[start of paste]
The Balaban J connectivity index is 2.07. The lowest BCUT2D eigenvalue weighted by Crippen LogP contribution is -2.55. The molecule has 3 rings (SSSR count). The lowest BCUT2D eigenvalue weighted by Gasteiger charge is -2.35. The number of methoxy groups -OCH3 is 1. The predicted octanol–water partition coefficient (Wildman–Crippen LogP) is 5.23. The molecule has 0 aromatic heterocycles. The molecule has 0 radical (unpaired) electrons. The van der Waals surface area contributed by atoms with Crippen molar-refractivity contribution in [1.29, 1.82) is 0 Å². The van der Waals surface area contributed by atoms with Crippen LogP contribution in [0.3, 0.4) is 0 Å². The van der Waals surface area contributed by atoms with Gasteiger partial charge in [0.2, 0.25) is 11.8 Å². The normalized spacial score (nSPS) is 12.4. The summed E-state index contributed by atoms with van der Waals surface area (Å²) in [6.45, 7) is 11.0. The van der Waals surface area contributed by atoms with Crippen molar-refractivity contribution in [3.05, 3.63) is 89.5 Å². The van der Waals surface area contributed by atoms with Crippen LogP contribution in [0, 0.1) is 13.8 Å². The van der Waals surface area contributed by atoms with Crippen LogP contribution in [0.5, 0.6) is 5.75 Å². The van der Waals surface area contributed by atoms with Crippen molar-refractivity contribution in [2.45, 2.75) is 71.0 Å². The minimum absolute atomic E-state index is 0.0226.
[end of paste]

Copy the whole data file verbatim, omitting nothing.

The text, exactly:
The Balaban J connectivity index is 2.07. The lowest BCUT2D eigenvalue weighted by Crippen LogP contribution is -2.55. The molecule has 3 rings (SSSR count). The lowest BCUT2D eigenvalue weighted by Gasteiger charge is -2.35. The number of methoxy groups -OCH3 is 1. The predicted octanol–water partition coefficient (Wildman–Crippen LogP) is 5.23. The molecule has 0 aromatic heterocycles. The molecule has 0 radical (unpaired) electrons. The van der Waals surface area contributed by atoms with Crippen molar-refractivity contribution in [1.29, 1.82) is 0 Å². The van der Waals surface area contributed by atoms with Crippen LogP contribution in [0.3, 0.4) is 0 Å². The van der Waals surface area contributed by atoms with Gasteiger partial charge in [0.2, 0.25) is 11.8 Å². The normalized spacial score (nSPS) is 12.4. The summed E-state index contributed by atoms with van der Waals surface area (Å²) in [6.45, 7) is 11.0. The van der Waals surface area contributed by atoms with Crippen molar-refractivity contribution in [3.05, 3.63) is 89.5 Å². The van der Waals surface area contributed by atoms with Crippen LogP contribution in [0, 0.1) is 13.8 Å². The van der Waals surface area contributed by atoms with Crippen LogP contribution in [0.5, 0.6) is 5.75 Å². The van der Waals surface area contributed by atoms with Crippen molar-refractivity contribution in [2.45, 2.75) is 71.0 Å². The minimum absolute atomic E-state index is 0.0226.